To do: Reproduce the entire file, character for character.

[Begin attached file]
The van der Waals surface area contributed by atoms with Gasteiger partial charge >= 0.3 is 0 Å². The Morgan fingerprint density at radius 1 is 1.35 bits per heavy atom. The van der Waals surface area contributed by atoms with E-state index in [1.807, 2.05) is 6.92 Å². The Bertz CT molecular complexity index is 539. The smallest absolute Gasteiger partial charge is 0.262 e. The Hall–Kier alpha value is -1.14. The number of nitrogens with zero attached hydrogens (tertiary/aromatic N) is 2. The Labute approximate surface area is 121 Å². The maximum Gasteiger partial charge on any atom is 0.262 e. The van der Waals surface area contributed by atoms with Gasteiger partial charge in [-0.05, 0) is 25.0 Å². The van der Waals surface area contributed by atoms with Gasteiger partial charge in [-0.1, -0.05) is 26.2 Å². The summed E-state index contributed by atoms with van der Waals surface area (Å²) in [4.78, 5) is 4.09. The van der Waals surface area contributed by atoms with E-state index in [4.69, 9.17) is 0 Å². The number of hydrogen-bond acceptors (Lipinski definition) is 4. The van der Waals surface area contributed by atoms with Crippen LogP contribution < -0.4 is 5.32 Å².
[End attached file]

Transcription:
The van der Waals surface area contributed by atoms with Gasteiger partial charge >= 0.3 is 0 Å². The Morgan fingerprint density at radius 1 is 1.35 bits per heavy atom. The van der Waals surface area contributed by atoms with E-state index in [1.807, 2.05) is 6.92 Å². The Bertz CT molecular complexity index is 539. The smallest absolute Gasteiger partial charge is 0.262 e. The Hall–Kier alpha value is -1.14. The number of nitrogens with zero attached hydrogens (tertiary/aromatic N) is 2. The Labute approximate surface area is 121 Å². The maximum Gasteiger partial charge on any atom is 0.262 e. The van der Waals surface area contributed by atoms with Gasteiger partial charge in [-0.05, 0) is 25.0 Å². The van der Waals surface area contributed by atoms with Gasteiger partial charge in [-0.1, -0.05) is 26.2 Å². The summed E-state index contributed by atoms with van der Waals surface area (Å²) in [4.78, 5) is 4.09. The van der Waals surface area contributed by atoms with E-state index in [4.69, 9.17) is 0 Å². The number of hydrogen-bond acceptors (Lipinski definition) is 4. The van der Waals surface area contributed by atoms with Crippen LogP contribution < -0.4 is 5.32 Å².